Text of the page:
Well, he peeled the beastly stuff right off...And there I was as smooth and as soft as a peeled switch and smaller than I had been. Then he caught hold of me--I didn't like that very much for I was very tender now that I had no skin on--and he threw me into the water. It smarted like anything but only for a moment. After that, it became perfectly delicious and as soon as I started swimming and splashing, I found that all the pain had gone....
After a bit, the lion took me out and dressed new clothes....
And then, suddenly, I was back here...
Then Eustace asked, 'What do you think it was?'
And Edmund answered, 'I think you've seen Aslan.'....
Now, it would be nice and fairly nearly true, to say that from that time forth Eustace was a different boy. But, to be strictly accurate, he (only) began to be a different boy. He had relapses. There were still many days when he could be very tiresome. But...the cure had begun."

"Before the Passover celebration,
Jesus knew his hour had come to leave this world
and return to his Father.
He had loved his disciples during his ministry on earth,
and now he loved them to the very end....
Jesus knew the Father had given him authority over everything
and that he had come from God and would return to God.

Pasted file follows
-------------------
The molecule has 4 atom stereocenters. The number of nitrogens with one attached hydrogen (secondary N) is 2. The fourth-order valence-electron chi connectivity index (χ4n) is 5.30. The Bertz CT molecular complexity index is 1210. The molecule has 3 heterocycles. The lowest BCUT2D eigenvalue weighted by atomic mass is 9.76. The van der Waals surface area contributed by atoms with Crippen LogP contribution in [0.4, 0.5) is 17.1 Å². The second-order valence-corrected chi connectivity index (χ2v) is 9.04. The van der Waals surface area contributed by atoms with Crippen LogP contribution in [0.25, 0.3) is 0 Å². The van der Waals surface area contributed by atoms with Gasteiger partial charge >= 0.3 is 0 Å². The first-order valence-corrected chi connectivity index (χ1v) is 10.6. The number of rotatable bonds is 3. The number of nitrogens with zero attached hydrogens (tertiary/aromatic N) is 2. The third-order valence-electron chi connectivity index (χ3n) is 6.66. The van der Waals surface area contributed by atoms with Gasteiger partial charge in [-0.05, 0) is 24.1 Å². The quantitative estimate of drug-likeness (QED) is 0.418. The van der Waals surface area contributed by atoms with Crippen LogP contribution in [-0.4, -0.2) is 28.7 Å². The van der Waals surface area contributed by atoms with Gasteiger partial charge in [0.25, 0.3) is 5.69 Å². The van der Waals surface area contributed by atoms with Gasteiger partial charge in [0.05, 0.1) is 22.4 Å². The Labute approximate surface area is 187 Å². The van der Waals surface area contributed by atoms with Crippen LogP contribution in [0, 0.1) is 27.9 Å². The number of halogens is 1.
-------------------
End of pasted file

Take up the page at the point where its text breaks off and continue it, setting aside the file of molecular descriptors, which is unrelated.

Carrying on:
So he got up from the table, took off his robe,
wrapped a towel around his waist, and poured water into a basin.
Then he began to wash the disciples’ feet,
drying them with the towel he had around him.
When Jesus came to Simon Peter,
Peter said to him, “Lord, are you going to wash my feet?”
Jesus replied, “You don’t understand now what I am doing,
but someday you will.”
“No,” Peter protested, “you will never ever wash my feet!”
Jesus replied, “Unless I wash you, you won’t belong to me.”
(John 13:1-8, NLT)

Oh, Christ, 
You faced the fire of the Cross.
And turned its ashes into 
Forgiveness, Redemption, Resurrection....
During these next 40 days 
May I see you like never before. 
Shine your Love
Your Light on those places
In me that need to flake off...
Even be scraped off...
by the Lion of Judah.
Help me to desire
what You long for me to desire.
40 days from now,
may I love You more than I do today.